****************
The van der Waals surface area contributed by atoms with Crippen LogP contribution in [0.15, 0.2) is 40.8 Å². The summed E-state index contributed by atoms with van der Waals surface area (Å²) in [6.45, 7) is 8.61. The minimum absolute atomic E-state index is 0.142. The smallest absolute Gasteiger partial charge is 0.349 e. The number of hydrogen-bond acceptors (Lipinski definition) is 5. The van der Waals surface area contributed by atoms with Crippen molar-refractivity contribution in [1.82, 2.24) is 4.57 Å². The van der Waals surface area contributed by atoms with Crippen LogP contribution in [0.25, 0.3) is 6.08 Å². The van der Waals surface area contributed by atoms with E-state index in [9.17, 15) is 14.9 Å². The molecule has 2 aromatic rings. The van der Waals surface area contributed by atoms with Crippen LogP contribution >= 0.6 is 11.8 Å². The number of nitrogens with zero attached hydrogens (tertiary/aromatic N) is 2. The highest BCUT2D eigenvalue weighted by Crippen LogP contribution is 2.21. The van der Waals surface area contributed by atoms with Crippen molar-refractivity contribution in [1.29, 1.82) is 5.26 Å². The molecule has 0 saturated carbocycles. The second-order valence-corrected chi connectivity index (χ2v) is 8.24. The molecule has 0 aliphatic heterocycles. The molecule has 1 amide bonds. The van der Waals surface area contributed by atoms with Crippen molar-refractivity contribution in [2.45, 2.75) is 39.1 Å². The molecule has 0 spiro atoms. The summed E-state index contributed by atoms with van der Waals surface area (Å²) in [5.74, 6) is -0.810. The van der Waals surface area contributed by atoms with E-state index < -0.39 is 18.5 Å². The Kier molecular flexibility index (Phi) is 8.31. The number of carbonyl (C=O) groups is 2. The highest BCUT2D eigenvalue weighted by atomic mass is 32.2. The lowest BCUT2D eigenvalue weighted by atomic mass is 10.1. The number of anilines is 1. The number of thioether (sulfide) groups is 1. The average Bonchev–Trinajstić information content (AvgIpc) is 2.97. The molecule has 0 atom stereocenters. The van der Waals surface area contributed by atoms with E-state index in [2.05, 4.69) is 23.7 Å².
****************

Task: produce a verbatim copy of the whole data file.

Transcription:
The van der Waals surface area contributed by atoms with Crippen LogP contribution in [0.15, 0.2) is 40.8 Å². The summed E-state index contributed by atoms with van der Waals surface area (Å²) in [6.45, 7) is 8.61. The minimum absolute atomic E-state index is 0.142. The smallest absolute Gasteiger partial charge is 0.349 e. The number of hydrogen-bond acceptors (Lipinski definition) is 5. The van der Waals surface area contributed by atoms with Crippen molar-refractivity contribution in [1.82, 2.24) is 4.57 Å². The van der Waals surface area contributed by atoms with Crippen LogP contribution in [0.25, 0.3) is 6.08 Å². The van der Waals surface area contributed by atoms with E-state index in [9.17, 15) is 14.9 Å². The molecule has 2 aromatic rings. The van der Waals surface area contributed by atoms with Crippen LogP contribution >= 0.6 is 11.8 Å². The number of nitrogens with zero attached hydrogens (tertiary/aromatic N) is 2. The highest BCUT2D eigenvalue weighted by Crippen LogP contribution is 2.21. The van der Waals surface area contributed by atoms with Crippen molar-refractivity contribution in [1.29, 1.82) is 5.26 Å². The molecule has 0 saturated carbocycles. The second-order valence-corrected chi connectivity index (χ2v) is 8.24. The molecule has 0 aliphatic heterocycles. The molecule has 1 amide bonds. The van der Waals surface area contributed by atoms with Crippen molar-refractivity contribution in [2.45, 2.75) is 39.1 Å². The molecule has 0 spiro atoms. The summed E-state index contributed by atoms with van der Waals surface area (Å²) in [5.74, 6) is -0.810. The van der Waals surface area contributed by atoms with E-state index < -0.39 is 18.5 Å². The Kier molecular flexibility index (Phi) is 8.31. The number of carbonyl (C=O) groups is 2. The highest BCUT2D eigenvalue weighted by atomic mass is 32.2. The lowest BCUT2D eigenvalue weighted by atomic mass is 10.1. The number of anilines is 1. The number of thioether (sulfide) groups is 1. The average Bonchev–Trinajstić information content (AvgIpc) is 2.97. The molecule has 0 atom stereocenters. The van der Waals surface area contributed by atoms with E-state index in [2.05, 4.69) is 23.7 Å².